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OUP Not So Funny Stuff


Hello folks, I've sort of reached the end of the road and now it is time for action. It is five years since I discovered a rather offensive video on YouTube extolling the virtues of a course that sounded very like ours then realised that it was published by a publisher that I had been communicating with about out stuff in 2010 and 2011. I remember I was at my mother's flat and had just logged on to do some work and then nearly fell off my chair as my brain went totally numb. I didn't even tell her for ages, I just sat there feeling helpless and like I'd been intellectually raped. Anyway, this was today's newsletter to the EOT congregation.

Subject: Remember this Jason? David (EOT) v Goliath (OUP) article from November 2012 - Here's An Update!

This Oxford thing is still going on!

Hi there
As you know we are tiny and have had a difficult time trying to grow English Out There despite our undoubted success at helping learners to improve their speaking quickly and inexpensively.
In 2010 and then in 2011 we had some contact with Oxford University Press who were interested in our unique course content, English Out There, and our (their word) "innovative" methodology because it works with online social media. They received a lot of information from us and we were excited about the prospect of potentially working with them.
Strangely both times we had contact with them they sent us rejection emails saying that they weren't going to do anything involving social media or social networks. Which really surprised us because that was why they had been interested in us in the first place! Even spookier, the emails were almost identical.
Then, just a few months after the second rejection OUP ELT launched a five course book series called Network Get Connected. It was promoted as "the first" ELT course book to work with social networks and media and they claimed it had "unique" social media tasks.
We complained to them and they denied any connection between our courses and theirs and zero connection between the first group of executives we were in touch with and the second. However, they admitted that, just a few weeks after they had rejected us in 2010, they had started work on their course. So, in the space of a couple of weeks their publishing policy had gone from never intending to integrate social media with an English course to developing a five course book series based around social networking and then, bizarrely whilst that was still in production, right back to not intending to do anything involving social media! (the second rejection email in March 2012). Get your head around that!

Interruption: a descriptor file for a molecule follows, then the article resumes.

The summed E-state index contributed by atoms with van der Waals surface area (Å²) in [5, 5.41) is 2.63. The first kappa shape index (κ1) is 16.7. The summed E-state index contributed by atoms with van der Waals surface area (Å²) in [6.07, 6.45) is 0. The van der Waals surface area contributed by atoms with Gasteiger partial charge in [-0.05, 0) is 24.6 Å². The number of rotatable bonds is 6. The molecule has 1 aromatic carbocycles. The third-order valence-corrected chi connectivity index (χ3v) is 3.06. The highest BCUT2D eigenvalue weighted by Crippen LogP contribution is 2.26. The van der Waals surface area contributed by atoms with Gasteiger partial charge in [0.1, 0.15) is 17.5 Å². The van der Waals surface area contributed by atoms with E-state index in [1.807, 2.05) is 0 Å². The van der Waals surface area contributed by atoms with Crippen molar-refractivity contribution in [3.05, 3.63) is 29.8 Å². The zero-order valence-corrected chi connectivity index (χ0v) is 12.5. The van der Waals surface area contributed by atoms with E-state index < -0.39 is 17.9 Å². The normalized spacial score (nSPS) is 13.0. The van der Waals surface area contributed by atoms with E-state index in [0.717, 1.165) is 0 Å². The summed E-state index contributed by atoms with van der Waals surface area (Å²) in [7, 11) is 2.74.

We have complained again and again and they have failed to act. We have not stopped asking for five years. When we tried to raise money online to take legal action OUP threatened to sue us for defamation, three times. We took nothing down and they didn't sue us. Why do you think that might have been?
Then we spoke to UK Trading Standards and showed them our course books and OUP's (see above image). They agreed with us that OUP's claims to be "the first" and "unique" were misleading because they obviously were not. They wrote to OUP and told them to take the words off the books and off all online promotional messages. OUP did this without challenge but still denied they had misused any information to develop their course.
Here is an interview with me from Alex Case's blog called TEFLtastic from November 2012 when we had just started trying to figure out what had happened. Do I sound a bit confused and frustrated? I was. And the feeling hasn't gone away yet.
We have tried a lot of things to get to the truth. Twice we spoke to some lawyers who said something was very wrong but they needed lots of money we didn't have in order to do the initial work. Then someone mentioned the F-word and suggested we contact the Crown Prosecution Service. We did that and spoke with a prosecutor. He said he thought it sounded like a fraud and suggested we hire some fraud lawyers to investigate. So, we hired the UK's best fraud lawyers just to read all of the emails between us and OUP ELT executives. Astonishingly, the lawyers told us that they thought three senior OUP executives had committed fraud by false representation (a criminal offence) and they wrote an eight page letter to OUP setting out the detailed allegations and asked OUP to co-operate with us because OUP has an anti-fraud policy that says any and all allegations of fraud against anyone connected with OUP or the University of Oxford will be properly investigated.